Based on the first chapter, I think this is going to be a good one. I won’t spoil the big reveal, but Telltale has managed to land on a plot twist that has never been done in 75+ years of Batman history. When you watch it unfold, you’ll realize just how remarkable that is.
The story is smart and original, and it tells a grownup story that never panders to players, treating its audience with the same level of intelligence it holds itself to. I can’t wait for more.[amazonjs asin=”B01IFHEH62″ locale=”US” title=”Batman: The Telltale Series – PlayStation 4″]
Despite a drought of extra features, Star Wars Rebels: Season 2 on Blu-ray is worth owning thanks to its high caliber storytelling.
I loved Star Wars: The Clone Wars. It had a shaky start, but after working out the kinks, it became truly compelling television. It introduced Ahsoka Tano and a slew of other fun characters, it resurrected Darth Maul, it showed us the realities of war, and it even managed to give Anakin Skywalker the complex layers the prequels couldn’t be bothered with.
But there was always something nagging me about it, and after two seasons of Star Wars Rebels, I finally know what it is. Despite how great and entertaining it was, hanging over Clone Wars was always this sense that it was… filler. That these were “in-between” stories that could never address the biggest of stakes, could never kill off or drastically change most of its heroes and villains, and could never truly resolve the storylines of major characters. The show was able to add subtle shades to those characters and flesh them out a bit, but that’s all. Since it’s set prior to Revenge of the Sith, every character whose fates were spoken for in that film had to, by definition, remain fundamentally untouched in Clone Wars.
Don’t get me wrong, there was genuinely high-stakes drama in there at times — and these were the times when Clone Wars was at its best. Darth Maul’s killer reunion/showdown with Palpatine. Ahsoka’s heartbreaking exit from the Jedi Order. Asajj Ventress’ surprising, slow turn toward redemption. The Jedi Order unwittingly becoming the very military power it once vowed it would never be.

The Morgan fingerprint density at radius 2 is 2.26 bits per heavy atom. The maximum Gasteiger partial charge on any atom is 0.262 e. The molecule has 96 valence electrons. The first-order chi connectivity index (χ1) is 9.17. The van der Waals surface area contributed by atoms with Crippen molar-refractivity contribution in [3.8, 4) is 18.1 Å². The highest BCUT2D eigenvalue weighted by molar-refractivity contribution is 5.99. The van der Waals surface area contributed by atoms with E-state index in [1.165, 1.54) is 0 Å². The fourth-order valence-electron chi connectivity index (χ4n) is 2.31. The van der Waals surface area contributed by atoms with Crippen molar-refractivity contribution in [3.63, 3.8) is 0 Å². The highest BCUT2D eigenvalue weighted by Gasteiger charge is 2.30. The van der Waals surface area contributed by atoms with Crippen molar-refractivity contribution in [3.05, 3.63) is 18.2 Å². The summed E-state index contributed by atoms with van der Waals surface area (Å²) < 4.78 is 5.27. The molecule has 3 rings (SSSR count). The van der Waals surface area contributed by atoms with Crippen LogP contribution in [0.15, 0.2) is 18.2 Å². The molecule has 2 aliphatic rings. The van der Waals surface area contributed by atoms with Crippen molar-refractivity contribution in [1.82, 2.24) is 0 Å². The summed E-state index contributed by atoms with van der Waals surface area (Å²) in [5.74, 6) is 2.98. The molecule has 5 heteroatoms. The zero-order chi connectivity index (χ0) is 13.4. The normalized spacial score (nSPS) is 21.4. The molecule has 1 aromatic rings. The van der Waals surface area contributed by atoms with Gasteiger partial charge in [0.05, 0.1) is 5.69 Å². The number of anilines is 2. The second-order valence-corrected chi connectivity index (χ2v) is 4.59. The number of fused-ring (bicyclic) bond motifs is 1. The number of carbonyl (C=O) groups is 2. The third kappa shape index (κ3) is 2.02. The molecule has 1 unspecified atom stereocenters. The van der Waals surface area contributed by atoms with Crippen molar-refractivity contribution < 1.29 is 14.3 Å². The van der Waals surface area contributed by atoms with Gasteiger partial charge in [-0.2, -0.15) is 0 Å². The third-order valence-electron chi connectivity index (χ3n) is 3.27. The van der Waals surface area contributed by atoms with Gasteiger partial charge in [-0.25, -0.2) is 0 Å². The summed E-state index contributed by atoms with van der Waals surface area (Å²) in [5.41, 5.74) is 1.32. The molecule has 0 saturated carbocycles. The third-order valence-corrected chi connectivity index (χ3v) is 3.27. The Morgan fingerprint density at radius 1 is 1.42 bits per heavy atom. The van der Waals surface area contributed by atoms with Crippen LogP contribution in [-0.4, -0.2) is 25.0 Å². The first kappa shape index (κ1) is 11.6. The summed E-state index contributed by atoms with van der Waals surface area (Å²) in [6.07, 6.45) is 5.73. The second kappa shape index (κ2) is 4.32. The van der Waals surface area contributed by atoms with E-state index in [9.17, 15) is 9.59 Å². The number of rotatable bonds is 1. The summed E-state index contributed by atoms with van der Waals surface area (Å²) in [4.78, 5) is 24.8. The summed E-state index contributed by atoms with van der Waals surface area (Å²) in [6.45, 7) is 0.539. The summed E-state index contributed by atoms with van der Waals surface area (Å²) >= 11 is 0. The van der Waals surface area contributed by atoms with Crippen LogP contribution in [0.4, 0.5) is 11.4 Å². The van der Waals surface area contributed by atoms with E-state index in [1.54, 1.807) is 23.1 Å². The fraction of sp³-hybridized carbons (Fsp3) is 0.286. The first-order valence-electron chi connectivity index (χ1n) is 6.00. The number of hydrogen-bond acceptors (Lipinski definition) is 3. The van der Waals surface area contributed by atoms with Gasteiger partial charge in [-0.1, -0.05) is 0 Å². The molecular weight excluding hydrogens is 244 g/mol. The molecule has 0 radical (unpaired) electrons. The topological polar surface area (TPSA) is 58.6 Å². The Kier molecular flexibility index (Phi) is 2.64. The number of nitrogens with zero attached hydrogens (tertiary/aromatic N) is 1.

These moments, focusing on characters unique to Clone Wars, increased as the show aged and matured. But there weren’t enough of them. There were too many stories without a distinct beginning that would probably never get a satisfying end. (For the sake of argument, there is some evidence to the contrary on that last point.)
Star Wars Rebels, on the other hand, is a breath of fresh air. No longer confined to the stuffy, societal strictures of the Republic, Rebels is very intentionally designed to mimic the loose, lawless, always-in-danger format of the original film trilogy. At the same time, its main cast is entirely comprised of brand new characters. Sure, it’s set during the Imperial reign between Revenge of the Sith and A New Hope, so beloved characters from those movies have to remain unaffected. But that’s not really a problem, since most of them never appear on Rebels — and the ones who do, like Princess Leia or Yoda, are used with restraint.
Instead, Rebels introduces us to pilot Hera Syndulla, lapsed Jedi Kanan Jarrus, Mandalorian warrior Sabine Wren, last-of-his-race muscleman Zeb, cranky Astromech droid Chopper, and brash, orphaned Jedi potential Ezra Bridger. These characters being wholly owned part-and-parcel by the show means that there’s no filler here. The show gave us their beginnings, and will one day give us their endings. Every moment matters, and anytime the crew of the Ghost crosses paths with established characters like Tarkin or Vader, there’s no guarantee they’ll all walk away from it.